How to measure strength to weight ratio?
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 Apr 17, 2013 Dear, I'd like to know how can I measure my strength-to-weight ratio. Anyone suggest a good method? But, for example, before I begin my training, I was 65kg and did 12 pull-ups (good grip on fingerboard), today I am doing 22 pull-ups and I am 69.5kg. Is correct to say that I almost doubled my strength-to-weight ratio? Since (22*69.5)/(12*65) = 1.96 ? Thanks for your comments. Brito FilhoJoined Mar 12, 20130 points
 Apr 17, 2013 You're so HUGE!!! Can you do a pullup w. your ego yet? That is the true measure of strength to weight. Make sure to take off your shirt, put on a beanie, and wear manpris next time you measure since surely your original data was skewed if you omitted any of those parameters. Sir WanksalotFrom County JailJoined Sep 29, 201114 points
 Apr 17, 2013 Sir Wanksalot wrote:You're so HUGE!!! Can you do a pullup w. your ego yet? That is the true measure of strength to weight. Make sure to take off your shirt, put on a beanie, and wear manpris next time you measure since surely your original data was skewed if you omitted any of those parameters. Really need a 'Like' button for these forums. Ralph KolvaFrom Evergreen, COJoined Jun 5, 2006271 points
 Apr 17, 2013 No, doubling your strength-to-weight ratio would be to crank 12 pullups w 1 arm. rebootFrom Westminster, COJoined Jul 17, 2006163 points
 AdministratorApr 17, 2013 You are measuring both strength and endurance. Using the method here sciencelearn.org.nz/Contexts/S... your strength has increased by 1.32 while your strength-to-weight has increased by 1.24. Doug HemkenJoined Oct 1, 20045,776 points
 Apr 17, 2013 What's a KG? CampFrom Santa Fe, NMJoined Sep 22, 20115 points
 Apr 17, 2013 Camp wrote:What's a KG? I got you this. frankstonelineJoined Apr 23, 200922 points
 Apr 17, 2013 Camp wrote:What's a KG? 1 kg = 2.2 lbs Brito FilhoJoined Mar 12, 20130 points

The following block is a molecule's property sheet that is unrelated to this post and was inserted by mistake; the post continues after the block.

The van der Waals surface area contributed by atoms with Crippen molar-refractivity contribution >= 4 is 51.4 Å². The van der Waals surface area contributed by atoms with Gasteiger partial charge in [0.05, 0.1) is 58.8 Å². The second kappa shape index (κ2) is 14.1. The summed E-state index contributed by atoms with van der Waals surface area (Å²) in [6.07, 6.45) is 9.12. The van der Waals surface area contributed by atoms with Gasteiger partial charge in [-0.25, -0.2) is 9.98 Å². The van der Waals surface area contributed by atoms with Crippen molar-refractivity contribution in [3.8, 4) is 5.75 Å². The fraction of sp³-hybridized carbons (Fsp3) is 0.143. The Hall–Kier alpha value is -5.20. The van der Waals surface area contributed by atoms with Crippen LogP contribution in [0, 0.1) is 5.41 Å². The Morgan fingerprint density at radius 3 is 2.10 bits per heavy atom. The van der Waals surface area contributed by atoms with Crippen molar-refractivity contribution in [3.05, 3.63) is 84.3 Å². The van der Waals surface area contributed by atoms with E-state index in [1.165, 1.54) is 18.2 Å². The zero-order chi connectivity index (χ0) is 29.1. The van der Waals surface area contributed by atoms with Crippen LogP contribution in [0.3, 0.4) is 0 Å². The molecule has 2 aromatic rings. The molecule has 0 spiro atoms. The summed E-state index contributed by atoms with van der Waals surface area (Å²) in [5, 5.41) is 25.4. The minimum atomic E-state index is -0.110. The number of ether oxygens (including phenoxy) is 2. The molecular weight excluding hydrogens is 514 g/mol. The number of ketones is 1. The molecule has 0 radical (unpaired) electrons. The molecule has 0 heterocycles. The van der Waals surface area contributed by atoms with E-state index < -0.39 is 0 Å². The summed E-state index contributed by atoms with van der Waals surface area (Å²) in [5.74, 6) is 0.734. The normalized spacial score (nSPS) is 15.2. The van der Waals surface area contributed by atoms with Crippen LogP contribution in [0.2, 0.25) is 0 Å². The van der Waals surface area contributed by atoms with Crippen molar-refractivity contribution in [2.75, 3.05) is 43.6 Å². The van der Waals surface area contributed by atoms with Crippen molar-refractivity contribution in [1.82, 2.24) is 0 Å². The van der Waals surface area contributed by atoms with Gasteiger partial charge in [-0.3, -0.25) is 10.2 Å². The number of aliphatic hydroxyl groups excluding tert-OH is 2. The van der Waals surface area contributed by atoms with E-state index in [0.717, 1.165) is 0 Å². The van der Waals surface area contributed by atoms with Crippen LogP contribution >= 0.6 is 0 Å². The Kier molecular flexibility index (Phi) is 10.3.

Apr 17, 2013 Doug Hemken wrote:You are measuring both strength and endurance. Using the method here sciencelearn.org.nz/Contexts/S... your strength has increased by 1.32 while your strength-to-weight has increased by 1.24. Thanks Doug! Brito FilhoJoined Mar 12, 20130 points
 Apr 17, 2013 If you have more weight than strength, you suck more. If you have more strength than weight, you suck less. Dear chuffnuggetFrom Bolder, COJoined Sep 14, 201122 points
 AdministratorApr 17, 2013 Wondering what He-man's S:W ratio is... Morgan PattersonJoined Oct 13, 20098,885 points
 Apr 17, 2013 Wondering what He-man's S:W ratio is... That's funny, I guess I didn't pay attention when I was a kid. I thought castle greyskull was Skeletor's castle. Sure is a creepy castle for a hero like He-Man to be hanging out in. Mike BeluFrom Indianapolis, INJoined Jun 3, 2012136 points
 Apr 17, 2013 CaptainMo wrote:Wondering what He-man's S:W ratio is... Pretty sure it's got to be over 9000. Finn the HumanFrom The Land of OooJoined Jul 11, 2008143 points
 Apr 17, 2013 Can somebody tell me the formula for the strength to spray ratio? Mark E DixonFrom Sprezzatura, SomedayJoined Nov 29, 2007496 points
 Apr 17, 2013 Brito Filho wrote: 1 kg = 2.2 lbs The prefix "Kilo" is always capitalized in SI units, so if we were to split hairs, both KG and kg are improper ;) So, 1 Kg = 2.2 lbs. Brendan BlanchardFrom Boulder, COJoined Oct 18, 2010514 points
 AdministratorApr 17, 2013 hOW mUCH fORCE iS rEQUIRED tO sPLIT hAIRS???? Doug HemkenJoined Oct 1, 20045,776 points
 Apr 17, 2013 Doug Hemken wrote:hOW mUCH fORCE iS rEQUIRED tO sPLIT hAIRS???? You can't be too careful when you are talking about He-Man Mark E DixonFrom Sprezzatura, SomedayJoined Nov 29, 2007496 points